The Fish
for 29 August 2000. Updated every WEEKDAY.
 
Suck Staff
 

[Tim Cavanaugh]
Tim Cavanaugh
Special Guest Editor

 

Terry Colon
Terry Colon
Art Director

 

Heather
Havrilesky
Heather Havrilesky
Senior Editor

 

[Phillip Bailey]
Phillip Bailey
Production Editor

 

Joey Anuff
Joey Anuff
Publisher








	
Suck Alumni
Suck Alumni Text
 
Maximum Bob

Dear Sir/Madam,

The Bob Hope thing was really great.

Thanks.

Alfred
<claretoothloose@yahoo.com>

It's sir, if you please. And I'm
glad you liked our Hopus opus.

Bert

 
Fish With Letter Icon
 

I have always enjoyed your work @
Suck but I have to say that your
piece about Bob-Hope-as-
phenomenon was really remarkable.
If one of the goals of good writing
is to get the reader to look at
something an entirely new way,
you certainly succeeded. I've
always secretly enjoyed Bob
Hope movies, now I know why.

Brandon Pierce,
Director of Interactive Media
Perry Ballard Inc.
<bpierce@perryballard.com>

Hi Brandon,

Glad you liked it! Yeah, I know lots
of people who like Bob's old
movies -which are so much
better than any of his TV
work - and it's time we came
out of the comedy closet.

So you liked the new way I gave
you to look at Bob, eh? That
settles it - I'm sitting down
to write that Spiro Agnew
column right now!

Bert

 
Fish With Letter Icon
 

Bertolt,

I really enjoyed your piece on Bob
Hope. In John Steinbeck's war
dispatches, there's an excellent
article on one of Bob Hope's shows
during World War II. I tried looking
for it on the Internet to send you
a copy, but couldn't find it. It may
be in "Once There Was a War", - it's
been a while since I read and I can't
quite remember. If you can get it
you'll love it.

Douglas Heath
<douglas.heath@dfait-maeci.gc.ca>

Thanks, Douglas. I'd love to read that
Steinbeck dispatch and will look
for it. If Dali liked the Marx Brothers
and James Joyce Buster Keaton,
then I guess it makes sense that
Steinbeck, chronicler of down and
out Okies, mental deficients, and
the Common Man, would love old Bob.

Thanks again,

Bert

 
Fish With Letter Icon
 

You know, you guys at Suck have been
turning ever mean and taking shots
at stuff that didn't need to be hit. Your
piece on Bob Hope was a welcome
change and quite well done. Made me
appreciate a little more the old guy I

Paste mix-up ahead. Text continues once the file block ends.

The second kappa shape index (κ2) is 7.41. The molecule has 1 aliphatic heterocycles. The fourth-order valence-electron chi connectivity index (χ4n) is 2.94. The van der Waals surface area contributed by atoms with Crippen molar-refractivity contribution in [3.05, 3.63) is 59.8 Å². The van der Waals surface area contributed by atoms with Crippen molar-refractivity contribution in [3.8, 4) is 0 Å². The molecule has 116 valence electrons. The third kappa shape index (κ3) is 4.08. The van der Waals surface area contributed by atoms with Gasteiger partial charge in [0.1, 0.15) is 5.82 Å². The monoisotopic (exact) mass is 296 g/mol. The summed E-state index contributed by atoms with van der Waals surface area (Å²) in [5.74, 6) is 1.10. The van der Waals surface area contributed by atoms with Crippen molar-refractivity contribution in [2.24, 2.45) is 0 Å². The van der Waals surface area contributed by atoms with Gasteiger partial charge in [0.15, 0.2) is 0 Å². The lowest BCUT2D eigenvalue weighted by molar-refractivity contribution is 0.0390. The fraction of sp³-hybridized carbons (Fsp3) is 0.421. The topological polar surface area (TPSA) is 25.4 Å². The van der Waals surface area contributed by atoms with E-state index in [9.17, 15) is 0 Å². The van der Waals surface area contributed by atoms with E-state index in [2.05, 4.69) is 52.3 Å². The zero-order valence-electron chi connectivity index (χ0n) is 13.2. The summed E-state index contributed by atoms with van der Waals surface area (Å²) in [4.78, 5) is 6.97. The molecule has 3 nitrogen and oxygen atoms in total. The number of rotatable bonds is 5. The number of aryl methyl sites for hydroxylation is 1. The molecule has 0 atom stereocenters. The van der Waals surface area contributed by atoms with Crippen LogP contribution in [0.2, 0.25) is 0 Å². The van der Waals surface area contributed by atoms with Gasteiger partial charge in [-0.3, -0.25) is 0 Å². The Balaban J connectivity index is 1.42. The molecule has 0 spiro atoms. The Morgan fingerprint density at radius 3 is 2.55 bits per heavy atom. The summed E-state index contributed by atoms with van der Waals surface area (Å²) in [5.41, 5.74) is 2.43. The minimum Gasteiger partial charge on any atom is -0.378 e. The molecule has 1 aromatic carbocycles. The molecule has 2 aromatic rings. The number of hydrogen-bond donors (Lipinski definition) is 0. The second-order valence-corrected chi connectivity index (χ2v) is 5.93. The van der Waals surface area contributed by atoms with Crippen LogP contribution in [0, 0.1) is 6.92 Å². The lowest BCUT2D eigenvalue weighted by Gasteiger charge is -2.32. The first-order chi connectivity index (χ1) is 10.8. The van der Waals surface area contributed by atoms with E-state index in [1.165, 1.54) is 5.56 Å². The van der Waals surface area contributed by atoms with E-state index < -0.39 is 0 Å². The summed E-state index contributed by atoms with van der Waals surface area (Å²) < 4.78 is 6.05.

saw on TV as a kid.

Nicely done.

Steve Martinovich
<smartinovich@free-market.net>

Well, gee, Steve, the great thing about
Bob being the old guy you saw on
TV as a kid is that he's the old guy
you can still see on TV as an adult!

Don't worry about SUCK, though, we'll
get mean again real soon. There is a
Presidential campaign on, you know.

Thanks again!

Bert

 
Fish With Letter Icon
 

Nice article, but I had to nitpick one thing:
When you said it was hard to think of a
Boomer comic that ridiculed the Gulf his best stuff in recent memory was
over that. Like I said, nitpicking :)

John
<john_murphy_42@yahoo.com>

Actually, John, 'ol George Carlin is no
baby boomer - he's 63 this year!
He's more on the tail end of the Lenny
Bruce, Mort Sahl generation, so no
wonder he's never made it big on TV or
movies - he's got a point of view to
hold him back! Like most baby boomer
icons of rebellion and subversiveness
- Bob Dylan, Robert Crumb, the Beatles,
The Rolling Stones, Jack Nicholson,
Hunter Thompson - George's point of
view was formed before the boom, during
the Depression and War years, not the 50s.
Boomer comics endorse the
comfortable times they grew up in, getting
cranky at best, but never really angry.

If there was one baby boomer who spoke out
against the Gulf War it was Bill Hicks, a
borderline boomer born in '63 or so.
Boomer comics took over in the mid-70s
and, with rare exceptions, were/are
perfect joke mechanics who emphasized
form over content. Ironically, the
Boomers are closer to Bob
Hope than the generation that directly
followed. After World War II, Lenny
and Mort and Jonathon Winters and Jerry
Lewis all rejected Bob's stand-up
precision (maybe Mort hewed closest with
his great talent for writing jokes),
preferring improv or more daring content
and sometimes both together. But the
baby boomers overall reverted back to
that jokety-joke-joke-joke vaudeville